Your rules should also specify that access requests must be justified by the user’s role or work assignments and that the user should only be granted the minimum amount of privileges needed to complete their task.

Zero Trust Data Security policies should be written to protect data regardless of its location or status within the network and to apply to all access requests, whether they come directly from users or are initiated by applications via API or other software protocols. Your rules and policies should explicitly address the automated monitoring, logging, and analysis of access requests.

Creating a Zero Trust Data Security Foundation in 3 Steps

3. Training and Education

No matter how technologically secure a system is, the individuals using it will always remain points of significant vulnerability. Smarter verification methods can use contextual data like location, device, and behavior to filter out access requests from bad actors who obtained login credentials from phishing or social engineering. However, organization-wide education is essential to minimize risk and ensure optimal effectiveness of zero trust architecture.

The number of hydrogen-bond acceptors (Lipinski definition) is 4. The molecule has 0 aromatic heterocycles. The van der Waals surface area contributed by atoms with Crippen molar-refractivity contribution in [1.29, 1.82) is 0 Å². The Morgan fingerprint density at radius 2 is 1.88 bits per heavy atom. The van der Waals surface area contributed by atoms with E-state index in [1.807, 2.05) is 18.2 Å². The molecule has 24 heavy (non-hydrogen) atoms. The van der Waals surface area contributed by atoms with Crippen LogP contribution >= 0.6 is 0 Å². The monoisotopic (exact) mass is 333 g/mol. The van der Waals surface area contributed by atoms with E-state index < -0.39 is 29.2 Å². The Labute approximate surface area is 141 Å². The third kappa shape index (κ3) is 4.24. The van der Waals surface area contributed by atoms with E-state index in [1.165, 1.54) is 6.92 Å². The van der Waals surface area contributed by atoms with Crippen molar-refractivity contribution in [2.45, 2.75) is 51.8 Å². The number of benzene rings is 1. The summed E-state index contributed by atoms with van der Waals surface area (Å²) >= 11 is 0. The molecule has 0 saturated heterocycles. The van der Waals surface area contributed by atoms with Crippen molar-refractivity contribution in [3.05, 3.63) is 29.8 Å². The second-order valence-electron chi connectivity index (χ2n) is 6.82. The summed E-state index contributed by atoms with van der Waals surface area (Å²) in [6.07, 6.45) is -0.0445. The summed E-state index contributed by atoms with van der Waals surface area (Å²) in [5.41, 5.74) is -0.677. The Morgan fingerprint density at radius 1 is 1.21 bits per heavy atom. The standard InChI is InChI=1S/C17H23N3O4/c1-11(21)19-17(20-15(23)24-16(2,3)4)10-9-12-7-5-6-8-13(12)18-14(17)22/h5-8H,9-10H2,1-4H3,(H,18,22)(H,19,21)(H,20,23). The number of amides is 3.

It’s never easy giving up entrenched habits, and one of the significant challenges of Zero Trust Data Security implementation can be an organizational culture that is resistant to changing the way things have always been done. Outreach and education are often necessary to get the buy-in needed for ZTDS to be successful across the entire organization.

In addition to reducing human vulnerabilities, comprehensive employee training on how ZTDS works and why it is necessary will help your team function more proficiently within the new architecture. This will minimize delays, reduce unnecessary access requests, and prevent the mishandling of data.

Learning to Navigate the Zero Trust Environment

Don’t let misplaced trust turn your organization into the victim of a data heist. By implementing Zero Trust Data Security, you can put your cybersecurity posture on a footing fully prepared to anticipate and counter sophisticated, coordinated attacks from professional cybercriminals.

Employee education is critical because even cutting-edge defensive technologies and airtight policies can be thwarted by human error. With CybeReady’s highly engaging platform supporting your staff through the transition to the zero trust model, you can be confident that your protective measures will function as intended without slowing the pace of your workflows. 

Sign up for a free demo to experience CybeReady’s innovative cybersecurity awareness training solution.